How quickly will 100 shards run out? That depends on how desirable an item is, and what people with money to burn will pay for a good item. If you factor in the price of posting a successful unbound auction (1 Shard), have an assumed winning bid of 3 Shards (the minimum bid for this auction type), and have a 30% cut of the shards earned (1 shard), you only gain two shards. with one shard as profit.
Some of you are probably thinking the case study is really stupid. The thing is, I do too, as the case study above is not realistic. Min-maxers who’ll want to invest in this sort of thing will buy low and sell high. They’ll buy Turbine Points on sale in bulk, trade for Astral Shards for a good deal, mathematically. They will then sell their items for a significantl Shard profit to other people who have done the same. People who’ve been smart enough to buy a small number of shards just for posting items will probably get the best bang for buck.
Regardless of what happens, the house wins. Turbine (and Warner Bros.) already has your money, enough to pursue further development on their games.
Now, I do not believe in “pay-to-win” as a possible revenue model for an MMO, primarily because the most one can truly acquire from paying for gear is the increased chance of success due to the bumping up of statistical specifications on a character.
For subscription-based MMOs, the equivalent would be EVE Online’s PLEX, though that would not be an exact approximation, since PLEX buys you time to get stronger in game, while the Shard Exchange lets you buy statistical boosts that will pretty much get traded back to other people lower in the food chain. Also... EVE is a sanbox PVP game, and DDO is more structured though potentially just as repetitive to a certain degree if you’ll play the Shard Exchange metagame. Despite the strange mental leap, I can be okay with this, provided Turbine is clear about what’s going on.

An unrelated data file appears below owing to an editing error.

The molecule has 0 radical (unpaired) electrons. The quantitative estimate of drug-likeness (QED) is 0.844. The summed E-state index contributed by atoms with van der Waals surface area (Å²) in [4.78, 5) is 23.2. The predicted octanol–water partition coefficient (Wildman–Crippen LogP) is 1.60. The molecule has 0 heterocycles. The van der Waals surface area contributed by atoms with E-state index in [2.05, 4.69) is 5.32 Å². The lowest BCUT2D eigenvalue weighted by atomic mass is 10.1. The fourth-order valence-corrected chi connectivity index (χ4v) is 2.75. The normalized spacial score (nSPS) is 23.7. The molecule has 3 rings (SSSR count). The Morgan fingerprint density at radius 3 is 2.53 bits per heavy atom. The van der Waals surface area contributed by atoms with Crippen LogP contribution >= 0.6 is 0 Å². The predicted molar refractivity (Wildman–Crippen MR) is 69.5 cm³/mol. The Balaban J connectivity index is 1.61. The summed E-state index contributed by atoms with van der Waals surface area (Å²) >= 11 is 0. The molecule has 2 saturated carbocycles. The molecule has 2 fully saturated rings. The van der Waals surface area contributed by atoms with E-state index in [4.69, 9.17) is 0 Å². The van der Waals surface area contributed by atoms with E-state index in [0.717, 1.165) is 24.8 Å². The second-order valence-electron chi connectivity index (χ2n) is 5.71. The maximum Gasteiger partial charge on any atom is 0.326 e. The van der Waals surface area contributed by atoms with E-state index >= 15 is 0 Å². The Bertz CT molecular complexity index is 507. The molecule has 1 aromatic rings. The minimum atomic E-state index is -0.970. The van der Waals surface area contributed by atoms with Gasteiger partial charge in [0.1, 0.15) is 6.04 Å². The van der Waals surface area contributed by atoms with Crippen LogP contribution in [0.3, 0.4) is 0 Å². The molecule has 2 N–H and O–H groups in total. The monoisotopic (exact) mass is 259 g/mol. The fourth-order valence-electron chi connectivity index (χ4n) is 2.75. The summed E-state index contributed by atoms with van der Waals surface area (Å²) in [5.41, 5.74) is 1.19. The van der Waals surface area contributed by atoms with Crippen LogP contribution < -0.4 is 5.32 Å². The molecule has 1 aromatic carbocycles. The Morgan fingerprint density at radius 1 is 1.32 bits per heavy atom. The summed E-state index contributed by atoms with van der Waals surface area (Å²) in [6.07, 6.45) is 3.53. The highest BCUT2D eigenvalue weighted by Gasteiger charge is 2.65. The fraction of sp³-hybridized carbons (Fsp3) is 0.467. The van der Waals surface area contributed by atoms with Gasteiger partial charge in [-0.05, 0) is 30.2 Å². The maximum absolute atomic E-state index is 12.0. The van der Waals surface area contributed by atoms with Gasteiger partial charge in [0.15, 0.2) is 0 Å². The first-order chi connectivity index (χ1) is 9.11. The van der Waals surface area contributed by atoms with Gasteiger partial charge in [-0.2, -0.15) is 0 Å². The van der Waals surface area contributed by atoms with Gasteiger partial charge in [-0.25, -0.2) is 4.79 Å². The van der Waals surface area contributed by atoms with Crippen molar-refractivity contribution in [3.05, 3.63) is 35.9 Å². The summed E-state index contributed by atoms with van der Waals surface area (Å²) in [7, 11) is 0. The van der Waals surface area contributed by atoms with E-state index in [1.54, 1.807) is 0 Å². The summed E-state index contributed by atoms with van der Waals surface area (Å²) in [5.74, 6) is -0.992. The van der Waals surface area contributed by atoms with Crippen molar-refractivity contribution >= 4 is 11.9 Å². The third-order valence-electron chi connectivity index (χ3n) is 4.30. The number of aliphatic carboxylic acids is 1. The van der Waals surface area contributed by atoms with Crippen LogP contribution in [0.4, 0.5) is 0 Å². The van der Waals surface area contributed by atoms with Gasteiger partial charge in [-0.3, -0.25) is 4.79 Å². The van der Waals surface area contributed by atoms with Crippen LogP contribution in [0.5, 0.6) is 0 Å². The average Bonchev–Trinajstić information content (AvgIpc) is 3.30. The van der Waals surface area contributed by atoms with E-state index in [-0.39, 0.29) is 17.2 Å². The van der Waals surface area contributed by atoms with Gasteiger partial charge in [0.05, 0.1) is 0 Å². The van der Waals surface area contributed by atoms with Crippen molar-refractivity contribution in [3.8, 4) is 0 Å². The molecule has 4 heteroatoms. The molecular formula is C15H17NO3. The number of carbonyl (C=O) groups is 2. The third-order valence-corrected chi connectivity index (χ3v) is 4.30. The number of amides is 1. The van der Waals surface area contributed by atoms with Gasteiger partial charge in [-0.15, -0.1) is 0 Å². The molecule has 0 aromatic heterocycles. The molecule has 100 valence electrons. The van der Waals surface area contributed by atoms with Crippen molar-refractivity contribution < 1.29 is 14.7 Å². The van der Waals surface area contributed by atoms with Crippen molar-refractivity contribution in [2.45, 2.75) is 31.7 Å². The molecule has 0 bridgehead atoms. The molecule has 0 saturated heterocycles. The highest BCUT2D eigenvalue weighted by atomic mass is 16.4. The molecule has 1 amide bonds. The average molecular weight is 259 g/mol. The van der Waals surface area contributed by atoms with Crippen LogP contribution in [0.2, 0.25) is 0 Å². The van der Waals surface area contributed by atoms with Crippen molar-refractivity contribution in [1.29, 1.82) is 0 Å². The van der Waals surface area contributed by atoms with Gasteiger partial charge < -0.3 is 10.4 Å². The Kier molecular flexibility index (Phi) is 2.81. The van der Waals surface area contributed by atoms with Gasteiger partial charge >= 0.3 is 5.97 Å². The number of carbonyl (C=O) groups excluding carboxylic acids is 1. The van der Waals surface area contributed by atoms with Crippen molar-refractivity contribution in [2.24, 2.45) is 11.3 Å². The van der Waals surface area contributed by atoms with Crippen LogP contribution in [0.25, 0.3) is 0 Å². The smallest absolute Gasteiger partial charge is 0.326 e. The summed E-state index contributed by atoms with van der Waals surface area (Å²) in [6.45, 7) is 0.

For one thing, any game with a low barrier to entry needs to make certain that people buying Astral Shards understand that they’ve traded money for virtual currency in the second degree. A simple reminder reminding users that Astral Shards cannot be used to purchase game content, but only statistical boosts in the form of gear would be a good warning to lessen tickets saying they’ve been ripped off. A tutorial for the Shard Exchange may also be needed.
Second, and Contains Moderate Peril asks this question well, is that there has to be a really good rationale for cutting into Astral Shard Exchange profits. If they’re running a separate server for the auction house that’s powered by Astral Shards (some weird roleplay reason), or if they’re simply trying to curb inflation (more feasible), they better explain that thing well and accept any flak coming to them. Lastly, and this is the probably the most important thing, if they intend to do Shard Exchanges as a means of allowing the game to make more revenue or to stay afloat, then they better provide more content that people can enjoy.
If they’re doing this to gouge people, I wouldn’t stand for it, but if the additional income provided by further purchases of Turbine Points actually provides for a game’s growth, then the least they can do is tell me without any BS. That’s the least one would deserve as a Turbine Point-buying customer.
Victor Barreiro Jr. / Victor Barreiro Jr. maintains The Devil’s Advocate and The Secret World columns for MMORPG.com. He also writes for news website Rappler as a technology reporter. You can find more of his writings on Games and Geekery and on Twitter at @vbarreirojr.